An effective policy would tell mandated reporters that they themselves must tell authorities, and that informing the institution is optional. Telling the school principal or director does not satisfy mandatory reporting in many states.
A better child safety policy should read as follows, “Reports may be made directly by an individual to the Statewide Central Register (SCR) of Child Abuse and Maltreatment. Individuals are encouraged, but not obligated to notify the Child Protection Committee after making such a report.”
Prosecution of abusers is a good start, but the cover-up won’t end until we demand better child safety policies and the police continue filing obstruction of justice charges against those that don’t follow mandatory reporting guidelines. The head of a major educational institution has been charged with lying to the police about her knowledge of prior abuse investigations. A Catholic bishop was convicted for failure to report abuse.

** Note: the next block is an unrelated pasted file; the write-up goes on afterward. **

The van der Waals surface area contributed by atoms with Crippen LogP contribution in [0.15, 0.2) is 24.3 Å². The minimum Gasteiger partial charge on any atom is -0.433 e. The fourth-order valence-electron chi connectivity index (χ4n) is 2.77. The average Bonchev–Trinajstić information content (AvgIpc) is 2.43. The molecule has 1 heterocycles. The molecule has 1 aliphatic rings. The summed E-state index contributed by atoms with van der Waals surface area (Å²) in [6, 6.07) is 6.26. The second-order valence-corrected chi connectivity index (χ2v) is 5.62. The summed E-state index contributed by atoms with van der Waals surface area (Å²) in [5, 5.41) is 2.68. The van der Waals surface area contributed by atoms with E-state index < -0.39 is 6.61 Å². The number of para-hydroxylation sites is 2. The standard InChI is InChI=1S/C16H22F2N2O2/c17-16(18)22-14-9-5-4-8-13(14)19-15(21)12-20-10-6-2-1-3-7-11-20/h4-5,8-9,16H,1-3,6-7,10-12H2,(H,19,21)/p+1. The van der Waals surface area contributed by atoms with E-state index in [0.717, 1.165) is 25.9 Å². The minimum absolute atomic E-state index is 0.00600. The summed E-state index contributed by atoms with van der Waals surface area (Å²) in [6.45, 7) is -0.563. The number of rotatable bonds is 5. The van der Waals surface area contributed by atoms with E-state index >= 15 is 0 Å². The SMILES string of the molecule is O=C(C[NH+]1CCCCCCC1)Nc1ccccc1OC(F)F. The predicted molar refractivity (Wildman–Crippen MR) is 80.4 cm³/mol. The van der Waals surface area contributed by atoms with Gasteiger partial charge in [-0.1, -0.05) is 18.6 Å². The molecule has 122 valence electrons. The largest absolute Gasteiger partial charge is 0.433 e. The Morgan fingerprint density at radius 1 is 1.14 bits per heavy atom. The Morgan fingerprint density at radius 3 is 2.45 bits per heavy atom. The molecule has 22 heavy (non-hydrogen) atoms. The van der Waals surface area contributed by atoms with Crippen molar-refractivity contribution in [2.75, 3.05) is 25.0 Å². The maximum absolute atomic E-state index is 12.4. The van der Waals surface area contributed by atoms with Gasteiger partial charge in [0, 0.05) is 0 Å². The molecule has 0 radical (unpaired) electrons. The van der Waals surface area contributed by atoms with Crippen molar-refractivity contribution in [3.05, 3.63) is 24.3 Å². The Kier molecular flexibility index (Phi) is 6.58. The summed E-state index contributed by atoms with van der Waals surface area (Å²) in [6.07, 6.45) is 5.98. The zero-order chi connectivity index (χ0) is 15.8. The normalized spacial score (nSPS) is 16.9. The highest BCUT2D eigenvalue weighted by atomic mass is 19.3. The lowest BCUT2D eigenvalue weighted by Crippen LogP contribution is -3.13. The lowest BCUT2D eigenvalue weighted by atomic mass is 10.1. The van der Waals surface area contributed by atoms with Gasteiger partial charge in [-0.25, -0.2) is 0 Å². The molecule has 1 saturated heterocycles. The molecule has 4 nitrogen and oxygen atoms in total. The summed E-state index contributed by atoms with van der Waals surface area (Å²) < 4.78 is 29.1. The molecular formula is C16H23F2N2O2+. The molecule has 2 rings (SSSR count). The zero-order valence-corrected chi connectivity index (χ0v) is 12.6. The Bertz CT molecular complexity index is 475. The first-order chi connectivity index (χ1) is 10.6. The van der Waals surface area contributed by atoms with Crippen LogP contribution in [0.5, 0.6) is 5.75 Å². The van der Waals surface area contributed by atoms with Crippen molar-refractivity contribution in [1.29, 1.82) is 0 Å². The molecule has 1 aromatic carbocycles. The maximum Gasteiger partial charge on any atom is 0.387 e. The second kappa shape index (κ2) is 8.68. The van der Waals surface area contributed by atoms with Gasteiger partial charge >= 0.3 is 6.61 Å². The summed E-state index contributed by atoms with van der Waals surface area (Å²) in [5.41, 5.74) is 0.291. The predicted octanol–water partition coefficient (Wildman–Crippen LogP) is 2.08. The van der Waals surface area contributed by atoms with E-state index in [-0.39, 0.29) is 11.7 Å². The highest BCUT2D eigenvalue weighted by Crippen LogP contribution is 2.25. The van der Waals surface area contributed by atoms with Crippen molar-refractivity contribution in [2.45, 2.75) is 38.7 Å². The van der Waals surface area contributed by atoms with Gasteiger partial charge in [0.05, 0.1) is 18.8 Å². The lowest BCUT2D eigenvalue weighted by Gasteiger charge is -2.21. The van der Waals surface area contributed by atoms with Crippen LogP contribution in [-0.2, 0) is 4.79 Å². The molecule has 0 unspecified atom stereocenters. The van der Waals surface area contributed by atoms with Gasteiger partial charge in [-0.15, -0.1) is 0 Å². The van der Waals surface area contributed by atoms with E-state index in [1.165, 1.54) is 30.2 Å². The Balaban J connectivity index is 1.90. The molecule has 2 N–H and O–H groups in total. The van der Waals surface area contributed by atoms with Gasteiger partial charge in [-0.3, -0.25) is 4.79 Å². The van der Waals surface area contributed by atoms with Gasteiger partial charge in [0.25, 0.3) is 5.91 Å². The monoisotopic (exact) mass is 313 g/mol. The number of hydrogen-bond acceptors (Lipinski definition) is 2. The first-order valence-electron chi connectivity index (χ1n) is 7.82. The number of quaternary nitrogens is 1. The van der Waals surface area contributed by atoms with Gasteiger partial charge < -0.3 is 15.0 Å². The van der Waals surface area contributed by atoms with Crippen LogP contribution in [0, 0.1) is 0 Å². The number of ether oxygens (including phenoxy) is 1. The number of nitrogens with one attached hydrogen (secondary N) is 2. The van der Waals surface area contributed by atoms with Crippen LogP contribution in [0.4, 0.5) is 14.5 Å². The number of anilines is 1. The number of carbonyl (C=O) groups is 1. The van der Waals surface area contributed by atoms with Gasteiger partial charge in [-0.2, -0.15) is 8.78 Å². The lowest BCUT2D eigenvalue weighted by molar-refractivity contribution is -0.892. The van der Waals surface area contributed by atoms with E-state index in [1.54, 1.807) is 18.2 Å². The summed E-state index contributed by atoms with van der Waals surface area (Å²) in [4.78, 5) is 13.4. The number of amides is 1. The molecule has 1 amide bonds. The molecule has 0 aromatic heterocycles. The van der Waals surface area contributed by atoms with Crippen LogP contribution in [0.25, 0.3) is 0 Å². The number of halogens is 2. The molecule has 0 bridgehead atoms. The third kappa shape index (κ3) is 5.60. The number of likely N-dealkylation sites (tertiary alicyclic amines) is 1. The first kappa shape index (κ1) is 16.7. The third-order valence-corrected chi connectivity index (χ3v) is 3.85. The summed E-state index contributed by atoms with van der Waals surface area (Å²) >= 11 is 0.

Even the law is sadly behind on this issue in some states. Failure to report abuse can result in one year imprisonment in New York, two years in Pennsylvania, and five years in Maryland and Florida. New Jersey has mandatory reporting laws, but specifies no jail time at all, just referring to the person who fails to make a report as a “disorderly person”! Certainly New Jersey could learn something from Maryland, Pennsylvania, New York, and Florida.
Community serving organizations and rabbis do have a role to play in the reporting of child abuse, but it is not to act as prescreeners for law enforcement. They should not be a “clearinghouse of abuse complaints” and should not “appoint investigators to look into allegations.”